So when I work on my volunteering project, I do more than just have a functioning database, I make sure that the database is usable, stable and as efficient as possible and with that, the skill and experience in this respect is highly useful to any employer.

How I Learned To Build A Computer

Let’s go back to 1997. I’d pretty much started secondary school, I was awkward and I started to have a passion for computers. More precisely, just how do they work and operate.

The best thing about school is that it’s a learning place for not just the education curriculum, its also a place to develop personally things that would eventually define me in the future. One such activity was computers.

In 1997, the school I was in was using a 486 processor using Microsoft 3.1 and eventually 3.11 operating system and to say the least one of the very first things you had to do at the time was to hand type the operating software command to start the operating system itself.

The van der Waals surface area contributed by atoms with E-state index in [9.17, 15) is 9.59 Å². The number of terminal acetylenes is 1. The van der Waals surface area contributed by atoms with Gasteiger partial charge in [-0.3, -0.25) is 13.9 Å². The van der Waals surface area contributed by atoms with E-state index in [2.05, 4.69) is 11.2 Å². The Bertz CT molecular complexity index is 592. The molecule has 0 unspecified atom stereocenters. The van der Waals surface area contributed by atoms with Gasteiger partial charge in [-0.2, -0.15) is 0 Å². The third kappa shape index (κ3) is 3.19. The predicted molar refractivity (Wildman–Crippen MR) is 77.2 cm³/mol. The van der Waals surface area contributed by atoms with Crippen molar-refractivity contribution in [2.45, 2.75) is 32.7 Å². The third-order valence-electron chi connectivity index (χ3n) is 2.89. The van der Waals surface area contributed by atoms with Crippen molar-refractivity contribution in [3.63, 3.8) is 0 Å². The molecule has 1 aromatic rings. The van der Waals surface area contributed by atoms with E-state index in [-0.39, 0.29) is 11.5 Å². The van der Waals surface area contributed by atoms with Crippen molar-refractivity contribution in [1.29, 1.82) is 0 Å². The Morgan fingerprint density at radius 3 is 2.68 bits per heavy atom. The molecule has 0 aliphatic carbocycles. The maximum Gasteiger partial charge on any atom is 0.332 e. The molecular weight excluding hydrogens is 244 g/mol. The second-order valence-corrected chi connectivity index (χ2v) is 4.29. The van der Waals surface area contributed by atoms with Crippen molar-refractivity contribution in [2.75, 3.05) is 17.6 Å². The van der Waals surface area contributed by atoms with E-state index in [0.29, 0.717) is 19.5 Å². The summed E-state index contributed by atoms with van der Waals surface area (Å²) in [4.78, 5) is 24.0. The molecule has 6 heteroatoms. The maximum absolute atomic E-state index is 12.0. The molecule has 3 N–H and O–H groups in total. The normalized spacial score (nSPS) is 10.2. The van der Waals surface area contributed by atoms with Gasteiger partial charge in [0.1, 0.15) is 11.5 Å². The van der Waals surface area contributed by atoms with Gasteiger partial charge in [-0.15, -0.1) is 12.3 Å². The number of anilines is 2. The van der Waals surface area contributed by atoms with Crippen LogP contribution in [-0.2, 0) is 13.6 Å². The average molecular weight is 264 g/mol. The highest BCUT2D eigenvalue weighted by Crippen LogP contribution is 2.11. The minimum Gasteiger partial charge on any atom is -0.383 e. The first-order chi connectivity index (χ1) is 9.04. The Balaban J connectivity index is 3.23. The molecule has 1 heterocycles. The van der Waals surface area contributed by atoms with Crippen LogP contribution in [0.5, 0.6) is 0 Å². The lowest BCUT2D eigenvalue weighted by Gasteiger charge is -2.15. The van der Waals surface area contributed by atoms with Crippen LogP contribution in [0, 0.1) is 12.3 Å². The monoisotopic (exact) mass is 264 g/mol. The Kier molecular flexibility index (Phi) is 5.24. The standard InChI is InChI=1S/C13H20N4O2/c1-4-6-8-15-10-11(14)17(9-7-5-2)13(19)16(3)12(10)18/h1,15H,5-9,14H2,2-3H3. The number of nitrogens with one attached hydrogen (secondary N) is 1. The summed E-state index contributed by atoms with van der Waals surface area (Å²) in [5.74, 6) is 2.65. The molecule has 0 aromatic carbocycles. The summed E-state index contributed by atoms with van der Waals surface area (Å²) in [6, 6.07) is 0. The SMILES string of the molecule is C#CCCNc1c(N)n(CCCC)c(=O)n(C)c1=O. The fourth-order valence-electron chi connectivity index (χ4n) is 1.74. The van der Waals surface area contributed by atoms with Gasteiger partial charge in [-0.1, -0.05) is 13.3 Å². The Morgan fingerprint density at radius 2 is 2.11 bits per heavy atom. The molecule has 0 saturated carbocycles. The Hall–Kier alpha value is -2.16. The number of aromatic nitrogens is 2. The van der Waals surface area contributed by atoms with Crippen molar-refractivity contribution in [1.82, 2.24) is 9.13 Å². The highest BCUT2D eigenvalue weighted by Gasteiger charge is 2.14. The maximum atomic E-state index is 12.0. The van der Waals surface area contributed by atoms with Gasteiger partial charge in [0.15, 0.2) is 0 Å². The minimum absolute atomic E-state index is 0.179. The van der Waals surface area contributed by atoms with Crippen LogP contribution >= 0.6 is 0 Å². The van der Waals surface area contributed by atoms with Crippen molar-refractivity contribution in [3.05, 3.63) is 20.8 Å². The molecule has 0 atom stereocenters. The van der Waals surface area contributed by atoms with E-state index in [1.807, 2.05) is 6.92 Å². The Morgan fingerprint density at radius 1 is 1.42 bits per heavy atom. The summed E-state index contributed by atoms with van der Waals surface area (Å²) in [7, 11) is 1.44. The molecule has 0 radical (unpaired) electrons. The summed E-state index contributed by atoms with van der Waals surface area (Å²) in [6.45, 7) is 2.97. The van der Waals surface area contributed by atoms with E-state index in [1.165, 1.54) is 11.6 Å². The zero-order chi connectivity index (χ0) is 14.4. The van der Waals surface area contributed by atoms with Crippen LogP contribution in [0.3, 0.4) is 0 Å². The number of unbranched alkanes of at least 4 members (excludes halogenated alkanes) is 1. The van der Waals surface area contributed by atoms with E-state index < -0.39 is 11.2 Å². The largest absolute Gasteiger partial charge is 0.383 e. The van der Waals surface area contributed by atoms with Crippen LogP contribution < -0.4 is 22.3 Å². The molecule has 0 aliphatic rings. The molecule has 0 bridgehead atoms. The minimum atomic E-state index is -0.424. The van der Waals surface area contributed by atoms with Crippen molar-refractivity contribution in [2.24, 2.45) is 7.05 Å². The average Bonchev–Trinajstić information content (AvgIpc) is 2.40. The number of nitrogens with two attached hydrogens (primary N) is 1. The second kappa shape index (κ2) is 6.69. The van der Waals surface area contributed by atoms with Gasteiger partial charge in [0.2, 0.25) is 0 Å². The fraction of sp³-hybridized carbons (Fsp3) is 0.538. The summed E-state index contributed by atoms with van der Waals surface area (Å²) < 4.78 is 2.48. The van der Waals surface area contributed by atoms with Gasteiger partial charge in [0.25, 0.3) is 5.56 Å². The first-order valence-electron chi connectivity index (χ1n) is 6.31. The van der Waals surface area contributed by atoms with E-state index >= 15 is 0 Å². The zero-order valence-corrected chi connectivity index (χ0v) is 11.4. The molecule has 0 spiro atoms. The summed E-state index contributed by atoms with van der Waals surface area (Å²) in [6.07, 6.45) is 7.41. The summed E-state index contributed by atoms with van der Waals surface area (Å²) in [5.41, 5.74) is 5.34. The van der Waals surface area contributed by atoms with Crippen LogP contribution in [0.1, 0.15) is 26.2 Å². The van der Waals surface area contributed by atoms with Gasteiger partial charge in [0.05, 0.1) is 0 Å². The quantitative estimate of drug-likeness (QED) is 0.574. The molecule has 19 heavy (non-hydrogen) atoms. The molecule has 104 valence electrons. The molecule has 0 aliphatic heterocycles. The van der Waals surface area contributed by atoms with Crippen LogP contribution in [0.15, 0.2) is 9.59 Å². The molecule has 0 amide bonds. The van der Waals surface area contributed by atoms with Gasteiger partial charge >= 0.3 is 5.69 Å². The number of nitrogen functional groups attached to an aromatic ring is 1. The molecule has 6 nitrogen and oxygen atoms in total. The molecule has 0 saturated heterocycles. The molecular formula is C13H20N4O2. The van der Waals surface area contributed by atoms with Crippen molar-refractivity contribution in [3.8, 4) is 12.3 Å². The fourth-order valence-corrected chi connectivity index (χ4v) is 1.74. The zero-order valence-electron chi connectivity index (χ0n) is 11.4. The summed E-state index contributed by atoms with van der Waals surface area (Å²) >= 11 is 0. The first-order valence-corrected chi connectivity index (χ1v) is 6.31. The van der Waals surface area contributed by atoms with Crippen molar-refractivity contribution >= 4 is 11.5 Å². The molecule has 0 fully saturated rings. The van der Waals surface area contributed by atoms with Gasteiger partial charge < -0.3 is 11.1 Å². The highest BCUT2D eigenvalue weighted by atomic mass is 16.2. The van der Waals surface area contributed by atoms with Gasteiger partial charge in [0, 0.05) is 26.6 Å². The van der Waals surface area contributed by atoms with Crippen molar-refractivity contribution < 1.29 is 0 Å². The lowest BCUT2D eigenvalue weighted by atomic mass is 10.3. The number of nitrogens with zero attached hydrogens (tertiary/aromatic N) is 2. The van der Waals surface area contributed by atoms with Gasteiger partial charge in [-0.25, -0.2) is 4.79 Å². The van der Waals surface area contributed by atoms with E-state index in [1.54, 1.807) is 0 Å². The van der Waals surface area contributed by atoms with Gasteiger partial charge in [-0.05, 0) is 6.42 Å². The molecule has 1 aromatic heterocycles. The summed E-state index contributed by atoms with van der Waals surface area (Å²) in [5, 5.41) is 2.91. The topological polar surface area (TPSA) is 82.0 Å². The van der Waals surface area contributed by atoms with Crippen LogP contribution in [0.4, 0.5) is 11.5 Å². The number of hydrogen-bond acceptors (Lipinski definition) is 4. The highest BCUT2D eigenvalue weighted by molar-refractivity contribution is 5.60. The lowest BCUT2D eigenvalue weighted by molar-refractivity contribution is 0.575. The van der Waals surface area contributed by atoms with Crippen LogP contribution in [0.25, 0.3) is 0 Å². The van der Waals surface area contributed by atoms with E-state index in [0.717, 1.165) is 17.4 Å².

But there was one room which curiously had a large metal re-enforced door. Behind that was computers from the early 80s and it ran on 8-bit programs. This was heaven on earth, because the software on those computers were often games based and being a school was all rather educational.

Moving over the years, I eventually grew a reputation at school for being a computer nerd, given that I don’t own a computer nor do I use one at home at that time. So much so as a computer geek, I was eventually given a special seat during school Sports Day. You see the school I went to for Sports Day I would go to Crystal Palace Sports Centre.